Ludvik Svoboda, president of Czechoslovakia at the time of the 1968 Soviet invasion, died yesterday in Prague after a long illness. He was 83.
The Czech government news agency quoted a medical report as saying that Svoboda died of heart failure after a "difficult illness." Expressing "profound grief," the government said a special committee had been organized to prepare for a state funeral.
The white-haired, professional soldier, who was widely regarded as an honest man, played a crucial role in the two most fateful events in recent Czechoslovak history. In 1943, when he served as defense minister, Svoboda threw his support to the Communishs when they took over the country in a February coup. Twenty years later, as president, he legitimized the Soviet invansion and cast his lot with the new regime installed by Moscow.
Despite his role in 1948 and 1968, and his well known sympathies for the Soviet Union, Svoboda enjoyed considerable respect and even a degree of popularity among Czechoslovaks for standing up to the Russians in the aftermath of the invasion and preventing repressive measures against Alexander Dubcek and other officials of his liberal Communist regime.
The fact that Svoboda fought alongside Russian troops in two world wars gave him a unique standing in Moscow and sufficient power to obtain the release of Dubcek and his aides who had been seized by the Russians during the Aug. 21 invasion.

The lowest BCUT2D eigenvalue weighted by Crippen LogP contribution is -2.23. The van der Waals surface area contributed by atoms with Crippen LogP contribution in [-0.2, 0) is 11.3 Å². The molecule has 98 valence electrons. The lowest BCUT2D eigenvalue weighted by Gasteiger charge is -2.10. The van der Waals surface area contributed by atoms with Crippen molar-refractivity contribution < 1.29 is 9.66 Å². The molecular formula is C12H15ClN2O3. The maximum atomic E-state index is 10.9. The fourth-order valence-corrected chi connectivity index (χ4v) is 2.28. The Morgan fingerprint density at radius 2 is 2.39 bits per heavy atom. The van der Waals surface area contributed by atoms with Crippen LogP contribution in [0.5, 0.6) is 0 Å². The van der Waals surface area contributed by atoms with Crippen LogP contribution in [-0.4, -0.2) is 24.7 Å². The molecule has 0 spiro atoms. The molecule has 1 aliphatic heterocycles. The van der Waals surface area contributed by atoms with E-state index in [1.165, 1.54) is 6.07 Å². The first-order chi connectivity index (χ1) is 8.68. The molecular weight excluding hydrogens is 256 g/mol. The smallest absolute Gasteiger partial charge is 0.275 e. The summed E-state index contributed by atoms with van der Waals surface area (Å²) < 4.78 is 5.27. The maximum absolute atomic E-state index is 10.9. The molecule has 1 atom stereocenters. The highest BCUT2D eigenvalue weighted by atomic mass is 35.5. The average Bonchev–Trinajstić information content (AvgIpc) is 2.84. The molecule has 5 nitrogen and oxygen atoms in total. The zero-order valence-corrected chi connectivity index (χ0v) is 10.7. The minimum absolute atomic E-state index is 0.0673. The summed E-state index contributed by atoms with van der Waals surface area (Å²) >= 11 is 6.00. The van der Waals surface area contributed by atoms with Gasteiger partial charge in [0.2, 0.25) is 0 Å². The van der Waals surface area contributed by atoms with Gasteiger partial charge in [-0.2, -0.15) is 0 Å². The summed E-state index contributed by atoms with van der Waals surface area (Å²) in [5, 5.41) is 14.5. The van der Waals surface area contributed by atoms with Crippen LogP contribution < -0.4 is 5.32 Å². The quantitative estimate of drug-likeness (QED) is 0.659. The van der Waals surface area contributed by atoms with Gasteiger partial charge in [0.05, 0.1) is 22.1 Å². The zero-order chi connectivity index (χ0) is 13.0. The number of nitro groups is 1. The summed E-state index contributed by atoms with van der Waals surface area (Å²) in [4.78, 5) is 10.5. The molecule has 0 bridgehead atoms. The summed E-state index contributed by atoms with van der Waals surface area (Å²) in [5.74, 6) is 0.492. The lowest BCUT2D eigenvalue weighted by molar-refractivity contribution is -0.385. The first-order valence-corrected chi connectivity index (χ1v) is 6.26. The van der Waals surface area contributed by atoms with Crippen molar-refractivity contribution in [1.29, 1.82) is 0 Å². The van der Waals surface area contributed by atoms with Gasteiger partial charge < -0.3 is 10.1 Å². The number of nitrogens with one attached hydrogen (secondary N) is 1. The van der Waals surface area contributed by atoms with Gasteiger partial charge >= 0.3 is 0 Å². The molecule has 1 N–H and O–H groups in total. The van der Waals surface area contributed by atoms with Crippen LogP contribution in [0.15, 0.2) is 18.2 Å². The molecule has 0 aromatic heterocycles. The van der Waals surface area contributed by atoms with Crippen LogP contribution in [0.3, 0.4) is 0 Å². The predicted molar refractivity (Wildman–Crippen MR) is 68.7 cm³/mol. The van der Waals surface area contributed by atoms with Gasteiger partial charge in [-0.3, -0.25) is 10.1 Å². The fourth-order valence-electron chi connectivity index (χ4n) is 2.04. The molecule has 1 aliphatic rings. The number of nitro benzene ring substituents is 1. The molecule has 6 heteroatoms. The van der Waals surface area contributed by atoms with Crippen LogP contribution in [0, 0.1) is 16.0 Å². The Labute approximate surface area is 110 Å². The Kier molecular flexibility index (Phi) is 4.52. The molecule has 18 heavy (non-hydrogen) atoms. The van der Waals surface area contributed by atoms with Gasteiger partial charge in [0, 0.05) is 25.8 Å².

Svoboda's was a moderating influence on the subsequent regime in Prague until he retired in 1975 due to respiratory ailments and was replaced by Gustav Husak, the man who dismantled the Dubcek reforms.
Born in a Moravian village in 1895, Svoboda deserted from the Austro-Hungarian Imperial Army during World War I and fled to Russia, where he organized and led a legion of other Czechs and Slovaks that fought alongside the Russians.
After the war, Svoboda rose in the ranks of the Czechoslovak Army and was in charge of a battalion at the time of the 1938 Munich crisis. After Nazi Germany occupied large parts of Czechoslovakia, Svoboda went underground. He organized Czechoslovak refugee units in Poland, and when that country fell in 1939, he moved to the Soviet Union as head of the Czechoslovak Army Corps.
At the end of World War II, Svoboda was appointed defense miniter by President Edward Benes. But Svoboda did nothing to prevent the cOmmunish seizure of power in 1948, and he joined the Communist Party that same year.
In 1950, Svoboda was forced out of the military and placed in charge of the State Sports Organization. The next year he was imprisoned in Stalinist pruges.After his release he lived in obscurity until Nikita Khrushchev inquired about him. The inquiry led to his return to public life as a military writer and head of a military academy.
Svoboda retired in 1959 and was subsequently named a hero of both the Soviet Union and Czechoslovakia. In 1968, when liberal party elements ousted the conservative regime of Antonin Novotny, Svoboda was elected president on March 30 on the recommendation of Dubcek.
Dubcek and his colleagues, facing mounting suspicion from Moscow over their liberalization policies, selected Svoboda in an effort to allay Soviet fears. Five months later, after the Russians deposed Dubcek, Svoboda flew to Moscow, insisting the Dubcek and three other top officials be released from custody.
The Russians gave in and Dubcek, with his aides, joined Soviet-Czechoslovak summit talks on Aug. 24, 1968. Upon his return to Prague, Dubcek was allowed to keep the party leadership for another eight months before being ousted. Svoboda in turn gave his backing to the Husak regime.
Svoboda was reelected president in 1972. He retired three years later and was replaced by Husak.